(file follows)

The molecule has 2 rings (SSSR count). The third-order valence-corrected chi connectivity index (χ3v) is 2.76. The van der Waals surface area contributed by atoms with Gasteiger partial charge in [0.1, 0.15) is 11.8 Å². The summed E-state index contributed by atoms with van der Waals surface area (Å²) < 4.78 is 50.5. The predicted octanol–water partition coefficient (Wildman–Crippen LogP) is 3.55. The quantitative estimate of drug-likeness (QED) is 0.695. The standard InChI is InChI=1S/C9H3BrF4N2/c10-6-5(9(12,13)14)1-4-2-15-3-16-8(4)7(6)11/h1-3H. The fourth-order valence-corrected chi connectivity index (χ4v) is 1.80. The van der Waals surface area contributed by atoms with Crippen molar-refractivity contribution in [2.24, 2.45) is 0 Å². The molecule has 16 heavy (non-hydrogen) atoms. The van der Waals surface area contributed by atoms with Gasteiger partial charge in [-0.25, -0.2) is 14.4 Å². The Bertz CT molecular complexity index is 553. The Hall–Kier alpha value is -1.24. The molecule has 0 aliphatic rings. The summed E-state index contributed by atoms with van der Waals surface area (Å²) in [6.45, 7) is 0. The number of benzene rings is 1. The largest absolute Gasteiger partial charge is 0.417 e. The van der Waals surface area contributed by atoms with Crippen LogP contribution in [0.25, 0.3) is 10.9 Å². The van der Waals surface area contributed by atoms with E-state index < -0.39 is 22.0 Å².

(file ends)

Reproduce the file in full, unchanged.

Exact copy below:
The molecule has 2 rings (SSSR count). The third-order valence-corrected chi connectivity index (χ3v) is 2.76. The van der Waals surface area contributed by atoms with Gasteiger partial charge in [0.1, 0.15) is 11.8 Å². The summed E-state index contributed by atoms with van der Waals surface area (Å²) < 4.78 is 50.5. The predicted octanol–water partition coefficient (Wildman–Crippen LogP) is 3.55. The quantitative estimate of drug-likeness (QED) is 0.695. The standard InChI is InChI=1S/C9H3BrF4N2/c10-6-5(9(12,13)14)1-4-2-15-3-16-8(4)7(6)11/h1-3H. The fourth-order valence-corrected chi connectivity index (χ4v) is 1.80. The van der Waals surface area contributed by atoms with Crippen molar-refractivity contribution in [2.24, 2.45) is 0 Å². The molecule has 16 heavy (non-hydrogen) atoms. The van der Waals surface area contributed by atoms with Gasteiger partial charge in [-0.25, -0.2) is 14.4 Å². The Bertz CT molecular complexity index is 553. The Hall–Kier alpha value is -1.24. The molecule has 0 aliphatic rings. The summed E-state index contributed by atoms with van der Waals surface area (Å²) in [6.45, 7) is 0. The number of benzene rings is 1. The largest absolute Gasteiger partial charge is 0.417 e. The van der Waals surface area contributed by atoms with Crippen LogP contribution in [0.25, 0.3) is 10.9 Å². The van der Waals surface area contributed by atoms with E-state index < -0.39 is 22.0 Å².